The five police officers involved in the Coroner’s Inquest into the December 2011 death of Grenadian-born Canadian Citizen, Oscar Bartholomew, have been given until February 17 to decide whether or not they would provide evidence in the matter.
Coroner for the parish of St. David, Magistrate Teddy St. Louis, who is presiding over the proceedings, has already called all 24 witnesses in the matter, which is being conducted at the St. David’s Magistrate’s Court.
When the matter was heard last week Friday, the Magistrate granted the request made by a team of local lawyers for more time to consult with their clients on the issue of providing evidence to the court.
The five police officers – 649 Edward Gibson, 237 Ruddy Felix, 675 Shaun Ganness, 748 Kenton Hazzard and Rural Constable, Wendell Sylvester – were initially charged with Manslaughter for the death of Bartholomew.
However, in March 2013, then High Court Judge, Justice Septimus Rudd, handed down an order to squash the charges laid against them and for a Coroner’s Inquest to take place in keeping with Section (9) of the pre-Constitutional Coroner’s Act.
The officers were reinstated into the Royal Grenada Police Force following the ruling.
Director of Public Prosecutions (DPP) Christopher Nelson, QC has filed an appeal with the Eastern Caribbean Court of Appeal against Rudd’s ruling.
December 26, 2016, marked 5 years since Bartholomew met his unfortunate death, which happened while he was vacationing on the island with his Canadian wife.
The couple was reportedly travelling in a vehicle in the direction of St. Andrew, when they stopped at the St. David’s Police Station to use the restroom.
Bartholomew was allegedly beaten inside the police station after he was taken into custody following an encounter with a female police officer, who is said to be the daughter of one of the accused officers, 649 Edward Gibson.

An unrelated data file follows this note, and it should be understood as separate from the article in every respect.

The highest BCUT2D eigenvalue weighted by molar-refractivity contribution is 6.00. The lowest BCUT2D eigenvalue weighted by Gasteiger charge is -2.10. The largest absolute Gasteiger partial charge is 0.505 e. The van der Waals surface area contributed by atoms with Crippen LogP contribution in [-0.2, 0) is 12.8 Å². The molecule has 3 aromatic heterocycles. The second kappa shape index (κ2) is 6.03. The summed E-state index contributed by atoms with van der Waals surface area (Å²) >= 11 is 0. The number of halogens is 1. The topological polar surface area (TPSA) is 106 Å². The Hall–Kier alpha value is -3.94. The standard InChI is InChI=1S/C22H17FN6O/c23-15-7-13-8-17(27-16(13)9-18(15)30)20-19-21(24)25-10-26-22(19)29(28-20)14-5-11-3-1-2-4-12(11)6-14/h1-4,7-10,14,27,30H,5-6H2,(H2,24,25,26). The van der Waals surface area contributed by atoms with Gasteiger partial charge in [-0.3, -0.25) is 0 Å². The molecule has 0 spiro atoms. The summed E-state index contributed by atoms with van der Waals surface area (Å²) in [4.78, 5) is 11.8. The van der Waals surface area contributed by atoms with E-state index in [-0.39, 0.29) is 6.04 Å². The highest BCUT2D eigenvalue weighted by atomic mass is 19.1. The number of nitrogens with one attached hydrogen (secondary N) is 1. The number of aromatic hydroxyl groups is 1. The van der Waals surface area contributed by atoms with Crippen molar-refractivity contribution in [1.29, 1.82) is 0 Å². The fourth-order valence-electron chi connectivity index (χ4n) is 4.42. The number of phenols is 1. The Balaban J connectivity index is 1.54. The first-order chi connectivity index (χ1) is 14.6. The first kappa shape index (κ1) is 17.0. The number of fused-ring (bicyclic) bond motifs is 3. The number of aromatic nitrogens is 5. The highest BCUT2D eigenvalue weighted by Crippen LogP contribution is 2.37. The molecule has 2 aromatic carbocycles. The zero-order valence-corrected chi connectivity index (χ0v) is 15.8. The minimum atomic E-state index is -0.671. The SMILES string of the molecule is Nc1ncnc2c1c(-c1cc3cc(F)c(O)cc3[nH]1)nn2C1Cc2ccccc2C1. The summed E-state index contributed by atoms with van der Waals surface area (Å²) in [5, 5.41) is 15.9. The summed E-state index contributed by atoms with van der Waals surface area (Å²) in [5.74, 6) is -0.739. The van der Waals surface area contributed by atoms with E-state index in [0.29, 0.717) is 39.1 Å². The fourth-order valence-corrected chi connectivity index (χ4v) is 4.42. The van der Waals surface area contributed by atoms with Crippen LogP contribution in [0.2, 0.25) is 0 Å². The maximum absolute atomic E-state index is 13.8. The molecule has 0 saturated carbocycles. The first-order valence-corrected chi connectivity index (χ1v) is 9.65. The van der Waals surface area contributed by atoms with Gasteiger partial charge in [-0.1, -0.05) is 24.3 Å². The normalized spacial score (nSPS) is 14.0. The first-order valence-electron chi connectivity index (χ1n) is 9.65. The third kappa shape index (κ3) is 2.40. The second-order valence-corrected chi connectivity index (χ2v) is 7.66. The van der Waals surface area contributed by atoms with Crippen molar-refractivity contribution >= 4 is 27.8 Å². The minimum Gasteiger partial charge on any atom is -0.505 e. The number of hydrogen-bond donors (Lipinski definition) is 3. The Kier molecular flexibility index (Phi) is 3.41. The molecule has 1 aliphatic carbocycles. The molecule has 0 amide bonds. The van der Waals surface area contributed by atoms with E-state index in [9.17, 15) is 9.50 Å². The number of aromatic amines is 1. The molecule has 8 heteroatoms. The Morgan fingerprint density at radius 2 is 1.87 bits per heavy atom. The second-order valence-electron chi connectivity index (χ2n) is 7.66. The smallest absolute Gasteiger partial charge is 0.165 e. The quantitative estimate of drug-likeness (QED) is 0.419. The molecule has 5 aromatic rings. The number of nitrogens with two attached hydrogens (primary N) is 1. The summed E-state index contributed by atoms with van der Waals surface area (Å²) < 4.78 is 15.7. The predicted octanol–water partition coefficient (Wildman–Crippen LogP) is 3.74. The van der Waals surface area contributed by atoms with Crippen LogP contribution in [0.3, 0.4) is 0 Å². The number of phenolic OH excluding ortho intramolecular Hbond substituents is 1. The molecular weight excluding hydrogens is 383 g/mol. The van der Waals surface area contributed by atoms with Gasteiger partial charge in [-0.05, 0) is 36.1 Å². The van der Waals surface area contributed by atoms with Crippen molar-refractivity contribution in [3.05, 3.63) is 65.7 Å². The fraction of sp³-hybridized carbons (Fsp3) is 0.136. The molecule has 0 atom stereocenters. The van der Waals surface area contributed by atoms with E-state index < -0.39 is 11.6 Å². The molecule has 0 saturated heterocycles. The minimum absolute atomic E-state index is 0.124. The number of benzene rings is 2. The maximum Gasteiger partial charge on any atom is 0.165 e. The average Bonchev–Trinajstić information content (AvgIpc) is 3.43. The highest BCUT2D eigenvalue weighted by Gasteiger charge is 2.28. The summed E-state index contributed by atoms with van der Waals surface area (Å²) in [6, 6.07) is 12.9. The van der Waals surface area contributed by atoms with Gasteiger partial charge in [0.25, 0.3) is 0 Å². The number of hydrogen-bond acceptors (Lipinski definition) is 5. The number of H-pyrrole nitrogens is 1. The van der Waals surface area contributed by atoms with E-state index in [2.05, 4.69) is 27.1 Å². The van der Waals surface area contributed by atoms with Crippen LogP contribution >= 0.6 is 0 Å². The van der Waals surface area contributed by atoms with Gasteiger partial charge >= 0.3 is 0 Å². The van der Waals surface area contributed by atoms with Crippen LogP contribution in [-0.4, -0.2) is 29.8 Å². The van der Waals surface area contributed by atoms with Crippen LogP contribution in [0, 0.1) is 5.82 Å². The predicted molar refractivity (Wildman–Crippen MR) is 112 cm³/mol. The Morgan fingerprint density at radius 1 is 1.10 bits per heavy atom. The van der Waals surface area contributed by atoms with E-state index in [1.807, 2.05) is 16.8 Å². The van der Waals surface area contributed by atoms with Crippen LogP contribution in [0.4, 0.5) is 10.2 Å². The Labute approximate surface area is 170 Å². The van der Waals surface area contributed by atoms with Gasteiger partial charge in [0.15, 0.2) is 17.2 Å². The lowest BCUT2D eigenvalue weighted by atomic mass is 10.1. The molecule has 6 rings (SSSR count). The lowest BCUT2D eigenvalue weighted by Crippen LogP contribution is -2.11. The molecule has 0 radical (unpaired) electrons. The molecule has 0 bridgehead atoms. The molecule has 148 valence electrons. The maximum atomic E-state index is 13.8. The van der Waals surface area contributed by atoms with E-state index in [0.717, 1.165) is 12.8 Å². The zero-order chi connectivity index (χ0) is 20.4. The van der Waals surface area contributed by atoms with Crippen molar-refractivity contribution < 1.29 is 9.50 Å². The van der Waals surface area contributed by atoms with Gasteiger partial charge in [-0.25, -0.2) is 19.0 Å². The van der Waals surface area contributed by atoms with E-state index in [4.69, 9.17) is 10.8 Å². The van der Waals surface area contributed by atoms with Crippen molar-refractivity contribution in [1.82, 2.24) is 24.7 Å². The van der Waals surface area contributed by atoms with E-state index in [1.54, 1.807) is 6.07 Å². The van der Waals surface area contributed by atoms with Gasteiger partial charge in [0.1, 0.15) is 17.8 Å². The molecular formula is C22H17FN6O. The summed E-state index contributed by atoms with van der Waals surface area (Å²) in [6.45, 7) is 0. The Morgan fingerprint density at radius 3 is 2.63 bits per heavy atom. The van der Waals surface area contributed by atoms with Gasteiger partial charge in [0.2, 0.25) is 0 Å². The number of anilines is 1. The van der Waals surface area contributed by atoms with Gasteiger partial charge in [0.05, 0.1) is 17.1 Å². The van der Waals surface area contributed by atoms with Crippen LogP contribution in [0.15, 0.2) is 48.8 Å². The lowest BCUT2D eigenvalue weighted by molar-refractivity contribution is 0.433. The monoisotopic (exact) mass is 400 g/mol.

Speculation is rife that the incident occurred after Bartholomew mistook the female officer for an old friend and lifted her into the air while waiting for his wife who was inside the police station.
THE NEW TODAY understands that Gibson has since retired from the police force.
The Coroner’s Inquest, which commenced in April 2013, is expected to determine the circumstances under which Bartholomew died, where he died, whether it was by accident or an act of violence.
The Coroner is not authorised to identify who is responsible for his death.
Last Friday’s proceedings saw the cross examination of two witnesses who were reserved for cross examination by defense attorney, Peter David, who is representing Police Constable 675 Shaun Garness.
Attorney-at-law Anselm Clouden, is representing 237 Ruddy Felix, while Dr. Francis Alexis QC is representing the other three persons – Gibson, Hazzard and Sylvester.
In an interview following the sitting, Crown Counsel in the Officer of the Director of Public Prosecutions, Brandon La Touche, anticipated at least two more sittings will be held before the 6-member jury can deliver a verdict in the inquest.
La Touche conceded that three years is a long time for an inquest to be held while acknowledging that there have been come setbacks due to the change of counsel and the fact that a lot of defendants and witnesses are involved in the matter.
“We had a lot of setbacks but we are nearly at the end,” he declared.